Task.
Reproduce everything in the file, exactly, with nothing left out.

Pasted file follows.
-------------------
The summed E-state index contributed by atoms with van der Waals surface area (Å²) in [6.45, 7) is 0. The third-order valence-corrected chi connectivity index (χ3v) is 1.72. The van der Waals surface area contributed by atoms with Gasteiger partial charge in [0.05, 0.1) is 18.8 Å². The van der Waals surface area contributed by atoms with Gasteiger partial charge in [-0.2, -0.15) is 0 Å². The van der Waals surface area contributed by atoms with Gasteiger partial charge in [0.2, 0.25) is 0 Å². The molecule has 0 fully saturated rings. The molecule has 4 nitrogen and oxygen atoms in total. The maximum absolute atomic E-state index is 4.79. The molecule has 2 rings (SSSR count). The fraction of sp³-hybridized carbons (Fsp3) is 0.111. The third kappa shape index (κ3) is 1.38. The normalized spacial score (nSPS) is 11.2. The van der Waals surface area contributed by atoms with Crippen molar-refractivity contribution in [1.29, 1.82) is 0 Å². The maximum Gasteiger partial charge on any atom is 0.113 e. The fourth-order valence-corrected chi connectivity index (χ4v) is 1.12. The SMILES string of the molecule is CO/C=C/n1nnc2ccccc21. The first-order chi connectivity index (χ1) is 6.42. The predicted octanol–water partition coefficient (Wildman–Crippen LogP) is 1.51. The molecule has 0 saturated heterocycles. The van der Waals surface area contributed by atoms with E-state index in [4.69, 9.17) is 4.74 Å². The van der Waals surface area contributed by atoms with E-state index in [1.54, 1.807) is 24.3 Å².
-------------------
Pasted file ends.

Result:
The summed E-state index contributed by atoms with van der Waals surface area (Å²) in [6.45, 7) is 0. The third-order valence-corrected chi connectivity index (χ3v) is 1.72. The van der Waals surface area contributed by atoms with Gasteiger partial charge in [0.05, 0.1) is 18.8 Å². The van der Waals surface area contributed by atoms with Gasteiger partial charge in [-0.2, -0.15) is 0 Å². The van der Waals surface area contributed by atoms with Gasteiger partial charge in [0.2, 0.25) is 0 Å². The molecule has 0 fully saturated rings. The molecule has 4 nitrogen and oxygen atoms in total. The maximum absolute atomic E-state index is 4.79. The molecule has 2 rings (SSSR count). The fraction of sp³-hybridized carbons (Fsp3) is 0.111. The third kappa shape index (κ3) is 1.38. The normalized spacial score (nSPS) is 11.2. The van der Waals surface area contributed by atoms with Crippen molar-refractivity contribution in [1.29, 1.82) is 0 Å². The maximum Gasteiger partial charge on any atom is 0.113 e. The fourth-order valence-corrected chi connectivity index (χ4v) is 1.12. The SMILES string of the molecule is CO/C=C/n1nnc2ccccc21. The first-order chi connectivity index (χ1) is 6.42. The predicted octanol–water partition coefficient (Wildman–Crippen LogP) is 1.51. The molecule has 0 saturated heterocycles. The van der Waals surface area contributed by atoms with E-state index in [4.69, 9.17) is 4.74 Å². The van der Waals surface area contributed by atoms with E-state index in [1.54, 1.807) is 24.3 Å².